Summer Institute in Politics and Literature: Telling the American Story
A summer immersion in the American imagination, through the stories we tell.
Join the School of Civic and Economic Thought and Leadership's summer reading program to read one short story (10-20 pages) by an American author each week, exploring what they reveal to us about justice, law, culture, community, and what it is to be human.
SCETL students may be familiar with Aristotle’s idea that humans are “political animals.” But do you ever think of yourself as a “mimetic” animal too? As humans, we often grapple with the world around us through creative imitation. Writers, poets, painters, dancers, sculptors, and storytellers of all stripes re-present reality—present it again in a new light—through their art.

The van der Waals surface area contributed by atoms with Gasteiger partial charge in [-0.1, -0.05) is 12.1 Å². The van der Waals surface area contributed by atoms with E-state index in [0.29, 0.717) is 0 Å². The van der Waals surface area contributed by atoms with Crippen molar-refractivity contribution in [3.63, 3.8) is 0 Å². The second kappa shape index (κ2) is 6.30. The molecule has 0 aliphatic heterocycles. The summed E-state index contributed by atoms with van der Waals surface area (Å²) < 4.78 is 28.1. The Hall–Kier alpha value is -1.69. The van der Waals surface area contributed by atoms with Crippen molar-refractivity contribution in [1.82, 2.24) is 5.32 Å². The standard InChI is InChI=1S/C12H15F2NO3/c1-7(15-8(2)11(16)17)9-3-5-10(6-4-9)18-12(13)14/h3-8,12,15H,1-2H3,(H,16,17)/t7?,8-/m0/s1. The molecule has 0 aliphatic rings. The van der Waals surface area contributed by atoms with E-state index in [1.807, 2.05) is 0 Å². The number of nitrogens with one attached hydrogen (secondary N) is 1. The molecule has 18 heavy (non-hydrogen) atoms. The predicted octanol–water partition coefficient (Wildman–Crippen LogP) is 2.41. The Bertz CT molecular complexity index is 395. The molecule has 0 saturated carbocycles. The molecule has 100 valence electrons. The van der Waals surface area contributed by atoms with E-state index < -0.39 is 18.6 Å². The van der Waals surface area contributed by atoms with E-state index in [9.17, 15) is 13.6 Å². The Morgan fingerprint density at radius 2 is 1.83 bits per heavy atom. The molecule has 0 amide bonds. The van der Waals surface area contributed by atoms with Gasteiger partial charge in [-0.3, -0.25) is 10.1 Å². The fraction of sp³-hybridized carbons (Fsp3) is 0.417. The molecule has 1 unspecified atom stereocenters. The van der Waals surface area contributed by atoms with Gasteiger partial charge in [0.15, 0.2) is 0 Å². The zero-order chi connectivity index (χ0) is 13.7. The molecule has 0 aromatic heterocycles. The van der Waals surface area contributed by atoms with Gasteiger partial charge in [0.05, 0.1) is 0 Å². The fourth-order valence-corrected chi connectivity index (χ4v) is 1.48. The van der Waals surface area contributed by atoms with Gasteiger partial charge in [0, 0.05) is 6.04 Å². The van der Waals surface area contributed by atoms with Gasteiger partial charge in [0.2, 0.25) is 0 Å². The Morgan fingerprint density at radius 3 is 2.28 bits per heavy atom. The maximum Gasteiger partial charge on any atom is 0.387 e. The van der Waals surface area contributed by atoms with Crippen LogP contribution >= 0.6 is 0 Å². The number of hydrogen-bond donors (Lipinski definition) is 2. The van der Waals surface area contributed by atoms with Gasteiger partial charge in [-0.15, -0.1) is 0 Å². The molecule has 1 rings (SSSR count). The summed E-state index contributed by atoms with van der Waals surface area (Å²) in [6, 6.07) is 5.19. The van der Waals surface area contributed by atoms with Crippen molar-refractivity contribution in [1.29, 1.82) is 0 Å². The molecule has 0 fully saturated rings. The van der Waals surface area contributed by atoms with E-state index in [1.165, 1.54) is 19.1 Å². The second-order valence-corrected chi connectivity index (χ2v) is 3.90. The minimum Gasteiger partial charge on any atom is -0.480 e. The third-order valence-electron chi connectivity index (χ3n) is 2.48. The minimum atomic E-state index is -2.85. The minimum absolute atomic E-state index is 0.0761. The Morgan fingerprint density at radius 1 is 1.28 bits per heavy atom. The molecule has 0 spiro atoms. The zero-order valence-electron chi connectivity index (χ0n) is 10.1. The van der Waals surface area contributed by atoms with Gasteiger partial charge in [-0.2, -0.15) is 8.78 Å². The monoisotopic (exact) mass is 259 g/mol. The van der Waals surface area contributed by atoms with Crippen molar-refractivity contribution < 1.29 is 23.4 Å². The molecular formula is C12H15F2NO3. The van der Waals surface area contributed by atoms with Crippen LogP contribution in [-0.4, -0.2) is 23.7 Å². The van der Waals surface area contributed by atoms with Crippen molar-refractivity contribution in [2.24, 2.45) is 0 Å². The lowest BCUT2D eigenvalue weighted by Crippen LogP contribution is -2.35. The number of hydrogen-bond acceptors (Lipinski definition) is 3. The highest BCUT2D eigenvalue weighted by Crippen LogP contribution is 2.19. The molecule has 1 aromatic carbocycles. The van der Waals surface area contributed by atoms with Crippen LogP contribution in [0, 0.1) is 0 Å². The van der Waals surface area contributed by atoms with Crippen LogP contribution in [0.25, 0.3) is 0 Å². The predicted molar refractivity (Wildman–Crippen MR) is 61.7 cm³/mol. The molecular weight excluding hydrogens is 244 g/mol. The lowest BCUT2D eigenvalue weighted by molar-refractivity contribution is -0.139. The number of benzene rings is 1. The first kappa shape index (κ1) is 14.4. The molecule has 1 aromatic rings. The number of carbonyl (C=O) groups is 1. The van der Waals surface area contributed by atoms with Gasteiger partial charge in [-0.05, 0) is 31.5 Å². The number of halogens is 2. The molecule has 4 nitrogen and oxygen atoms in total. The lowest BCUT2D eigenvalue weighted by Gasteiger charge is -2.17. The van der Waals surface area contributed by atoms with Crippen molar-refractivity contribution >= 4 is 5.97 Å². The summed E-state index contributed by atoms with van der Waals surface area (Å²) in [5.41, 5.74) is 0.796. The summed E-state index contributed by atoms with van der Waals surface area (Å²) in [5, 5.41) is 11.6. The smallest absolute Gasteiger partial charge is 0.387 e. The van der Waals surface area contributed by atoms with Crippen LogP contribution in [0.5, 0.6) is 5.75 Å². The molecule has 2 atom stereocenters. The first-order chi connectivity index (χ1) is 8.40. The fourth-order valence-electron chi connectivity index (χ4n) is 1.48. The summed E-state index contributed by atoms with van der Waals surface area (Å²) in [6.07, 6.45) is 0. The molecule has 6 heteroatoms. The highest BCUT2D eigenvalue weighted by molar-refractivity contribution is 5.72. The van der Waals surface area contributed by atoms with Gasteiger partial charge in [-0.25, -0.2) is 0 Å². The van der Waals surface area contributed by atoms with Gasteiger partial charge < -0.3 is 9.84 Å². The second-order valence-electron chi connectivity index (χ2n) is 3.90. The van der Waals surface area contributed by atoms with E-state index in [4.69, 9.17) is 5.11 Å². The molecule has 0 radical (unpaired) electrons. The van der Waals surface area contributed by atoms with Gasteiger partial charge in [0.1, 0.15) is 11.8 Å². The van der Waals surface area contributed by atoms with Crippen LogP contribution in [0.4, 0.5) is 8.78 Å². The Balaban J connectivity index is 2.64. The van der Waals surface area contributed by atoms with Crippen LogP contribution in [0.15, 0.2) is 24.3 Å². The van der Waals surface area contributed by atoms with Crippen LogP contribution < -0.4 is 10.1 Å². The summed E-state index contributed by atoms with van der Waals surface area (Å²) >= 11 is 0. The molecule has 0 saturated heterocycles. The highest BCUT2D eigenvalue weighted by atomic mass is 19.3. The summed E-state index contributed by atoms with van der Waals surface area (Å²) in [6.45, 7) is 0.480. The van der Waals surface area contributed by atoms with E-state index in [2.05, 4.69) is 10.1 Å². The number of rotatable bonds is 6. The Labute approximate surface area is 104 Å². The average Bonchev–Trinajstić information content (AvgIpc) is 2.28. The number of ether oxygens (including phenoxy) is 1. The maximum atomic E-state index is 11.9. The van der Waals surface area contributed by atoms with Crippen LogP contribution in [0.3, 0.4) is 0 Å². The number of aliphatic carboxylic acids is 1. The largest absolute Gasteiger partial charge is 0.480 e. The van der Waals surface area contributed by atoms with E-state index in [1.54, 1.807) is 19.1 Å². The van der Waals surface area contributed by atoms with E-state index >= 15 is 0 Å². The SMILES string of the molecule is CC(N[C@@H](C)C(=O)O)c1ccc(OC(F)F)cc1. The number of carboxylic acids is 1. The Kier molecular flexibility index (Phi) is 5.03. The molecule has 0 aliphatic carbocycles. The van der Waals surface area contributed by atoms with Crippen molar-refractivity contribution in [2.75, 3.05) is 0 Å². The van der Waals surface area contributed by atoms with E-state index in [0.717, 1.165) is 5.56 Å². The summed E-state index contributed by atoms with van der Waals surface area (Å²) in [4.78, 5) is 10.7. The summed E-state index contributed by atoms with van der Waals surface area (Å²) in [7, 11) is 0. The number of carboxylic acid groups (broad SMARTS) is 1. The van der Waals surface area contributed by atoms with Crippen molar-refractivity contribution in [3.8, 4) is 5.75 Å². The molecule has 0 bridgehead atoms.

The curriculum will tentatively include Washington Irving’s Rip Van Winkle, Nathaniel Hawthorne’s The Celestial Railroad, Edith Wharton’s The Pelican, William Faulkner’s The Barn Burning, Ralph Ellison’s In a Strange Country, Flannery O’Connor’s A Good Man is Hard to Find, and Ursula Le Guin’s The Day Before the Revolution.
The program is open to all current ASU undergraduate students and all SCETL graduates.
In advance of each meeting, participants will be supplied with a digital copy of the short story of the week by email.
The reading group will meet via Zoom each Wednesday from June 10th to July 29th, from 5:00-6:00 p.m.
Certificate of program completion
To receive a certificate of program completion, students must attend at least 6 of the 8 sessions, and participate in one twenty-minute individual conversation with a program instructor at the conclusion of the summer.
In addition, current ASU students may count Institute meetings toward the Civic Awareness Award. Each meeting may be counted for one point, assuming the student fulfills the other requirements of the Award program. For more information on the Civic Awareness Award, click here.